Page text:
Tuesday, October 30, 2012

Mont Chaubert (No 347)

Autumn colours in the Jura foothills above la Côte Malherbe.

Last week the Jura (if you remember my last blog) was bathed in all of the golden hues of autumn. It was a real feature of our walk to the top of Le Chasseron last Sunday. At home (that's our place with the orange-tiled roof in the middle above), yellow and brown and orange and gold leaves tumbled out of the forest, swirled around in the warm valley turbulence, and dropped like weary drifters all over our house and garden. We think it's been the best autumn display ever. Then ... on Friday night ... with little more than a sigh, the warm wind from the Mediterranean (the "Foehn" wind) slowly and silently came to an  imperceptible halt. And in its place sprung-up a fresh, new wind - coming now from the north (the wind the locals call the "Bise") - which gradually transformed the whole landscape from balmy autumn into more Arctic-like conditions. The temperature dropped from about 20 degrees to minus 6 so quickly that you could almost watch the liquid contracting in the temperature gauge. And, even more incredibly, with the sudden drop in temperatures and the freezing winds, came about 10 centimetres of beautiful, white, fluffy snow. 

Lis outside our mountain house at le Côte Malherbe.

By Saturday morning the landscape had been transformed: The trees had been mostly stripped of their autumn leaves and a beautiful blanket of snow covered the landscape as far as the eye could see. It was magical. All of the lovely leaves that we'd been admiring so much these past few weeks now carpeted the ground, covered or patterned with crystals of white snow. Last weekend we'd been walking around in the Jura under sunny skies wearing t-shirts. Today I was pulling on ski pants and my heaviest duty, Antarctica expedition snow-jacket. It was bloody freezing!

We had originally been planning on doing a walk to the summit of one of the "top 20" peaks about an hour's drive north of our home. But instead, we hastily changed our plans and decided to just go for a walk in the forest above our house - to the nearest named peak in the Jura Mountains - Mont Chaubert. There are a number of routes between our place and Mont Chaubert - with the most direct one being straight-up the cliff-face behind our house. As you can see in the photo above, the cliff is right behind the house. It virtually cuts our block in half, with the back section being all cliff and forest. We've got a route to the top - via a few rough steps, a fixed ladder, a series of (even rougher) footholds and a fixed rope (which hangs down over the last one-third of the route - the top left section in the photo below).

The cliff-face at the back of our house.

I checked it out to see if it would be the best option for starting today's walk, but soon decided it probably wasn't the safest (or driest) way to start a walk in the forest. Instead we decided to take the Swiss walking trail that runs right past our front door, and zig-zag our way up le Côte Malherbe to the entrance to the Mont Chaubert forest.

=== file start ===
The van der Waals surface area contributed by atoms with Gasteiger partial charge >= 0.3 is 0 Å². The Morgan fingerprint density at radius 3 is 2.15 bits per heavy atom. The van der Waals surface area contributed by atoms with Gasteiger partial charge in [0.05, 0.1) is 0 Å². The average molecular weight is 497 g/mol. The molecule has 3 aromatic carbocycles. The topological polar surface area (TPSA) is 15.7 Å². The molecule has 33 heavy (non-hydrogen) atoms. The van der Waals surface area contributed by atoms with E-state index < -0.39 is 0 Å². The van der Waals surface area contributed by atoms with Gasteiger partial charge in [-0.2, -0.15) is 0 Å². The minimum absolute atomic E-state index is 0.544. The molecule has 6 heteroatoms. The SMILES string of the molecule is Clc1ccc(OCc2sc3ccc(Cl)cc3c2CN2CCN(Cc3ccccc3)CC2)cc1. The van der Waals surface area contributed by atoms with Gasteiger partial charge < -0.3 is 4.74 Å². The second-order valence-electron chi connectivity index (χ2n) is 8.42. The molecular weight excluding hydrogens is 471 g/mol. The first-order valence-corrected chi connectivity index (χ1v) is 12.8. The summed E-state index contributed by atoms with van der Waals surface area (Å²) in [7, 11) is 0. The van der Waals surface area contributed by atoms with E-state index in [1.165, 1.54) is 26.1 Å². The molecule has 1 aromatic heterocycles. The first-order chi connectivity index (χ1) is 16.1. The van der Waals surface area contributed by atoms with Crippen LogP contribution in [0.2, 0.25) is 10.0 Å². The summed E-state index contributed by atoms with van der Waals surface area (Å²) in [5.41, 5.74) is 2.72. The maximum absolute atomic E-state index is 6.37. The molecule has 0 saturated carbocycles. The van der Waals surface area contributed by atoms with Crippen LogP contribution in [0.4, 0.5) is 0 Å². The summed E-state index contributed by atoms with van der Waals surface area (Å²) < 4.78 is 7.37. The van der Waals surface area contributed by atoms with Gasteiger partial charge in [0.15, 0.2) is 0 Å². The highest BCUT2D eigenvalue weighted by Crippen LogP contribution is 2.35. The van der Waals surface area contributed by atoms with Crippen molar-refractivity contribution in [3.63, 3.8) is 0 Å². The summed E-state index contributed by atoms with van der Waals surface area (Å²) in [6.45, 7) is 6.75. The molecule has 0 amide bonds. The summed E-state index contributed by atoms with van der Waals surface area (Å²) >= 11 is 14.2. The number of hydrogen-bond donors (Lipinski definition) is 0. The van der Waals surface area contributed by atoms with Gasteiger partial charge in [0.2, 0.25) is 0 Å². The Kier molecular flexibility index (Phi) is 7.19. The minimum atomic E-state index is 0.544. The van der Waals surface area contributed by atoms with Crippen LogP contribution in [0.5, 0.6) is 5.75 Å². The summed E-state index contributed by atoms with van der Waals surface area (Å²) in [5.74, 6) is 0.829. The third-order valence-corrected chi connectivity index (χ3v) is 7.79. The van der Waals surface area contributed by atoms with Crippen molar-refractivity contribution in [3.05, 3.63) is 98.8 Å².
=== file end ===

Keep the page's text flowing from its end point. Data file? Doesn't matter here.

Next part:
Checking-out the fixed rope section of our cliff.

There are a couple of fantastic marked routes in the Mont Chaubert forest, installed a couple of years ago (and now beautifully maintained) by the local forestry department. They are among a series of about 30 walks in the region set-up under the "NatuRando" moniker. We decided to take the Sentier du Mont Chaubert route - number 16, which offered an easy 3.7 kilometre hike through the heart of the forest.

The route is well marked with trail signs (like those above), with green and white flashes painted onto trees all along the way, and lots of interesting information panels at significant landmarks and features. We encountered the first of these panels virtually as soon as we arrived at the trail head.

Lis checking-out the information panels at the glass-blower's hut.

There are three structures located there that serve as a reminder of the early charcoal, lime and glass manufacturing activities that used to occur here decades ago. The most prominent of these had a sign over the front door saying "Le charbonnier" - the coal-man, or charcoal-maker. It had a couple of carved wooden figures alongside the hut, beautifully crafted by a local wood carver. There are lots of them in and around our local village of St George.

Just across the trail, one of these figures could be seen throwing a log of wood into the old charcoal kiln (typical of about the 1850s and called a "four à chaux). We went down there for a closer look.

The carved man is actually life-size, and very impressive.

A close up of le charbonnier.

History lesson over, it was time to get started on our walk, we were beginning to freeze-over as the bise whistled up the valley behind us, and blasted tiny flakes of snow into our faces. Heading northeast was a familiar trail that we often walk - which takes us on a loop through the forest from our house on le Côte Malherbe.

However today we took the Sentier du Mont Chaubert trail - to the northwest - which more or less follows a ridgeline at the top of an escarpment called Les Coteaux. It's the red route marked on the map below (on the right-hand-side).

The trail led us deeper and deeper into the forest, and slowly up the hillside towards the "St George refuge". The trail was magnificently soft underfoot, dampened-down by millions of fallen leaves, and about 10 centimetres of snow. It was magical. Snowflakes were still drifting down through the trees, and occasionally a mass of accumulated snow would tumble out of an overhanging branch. We were having fun.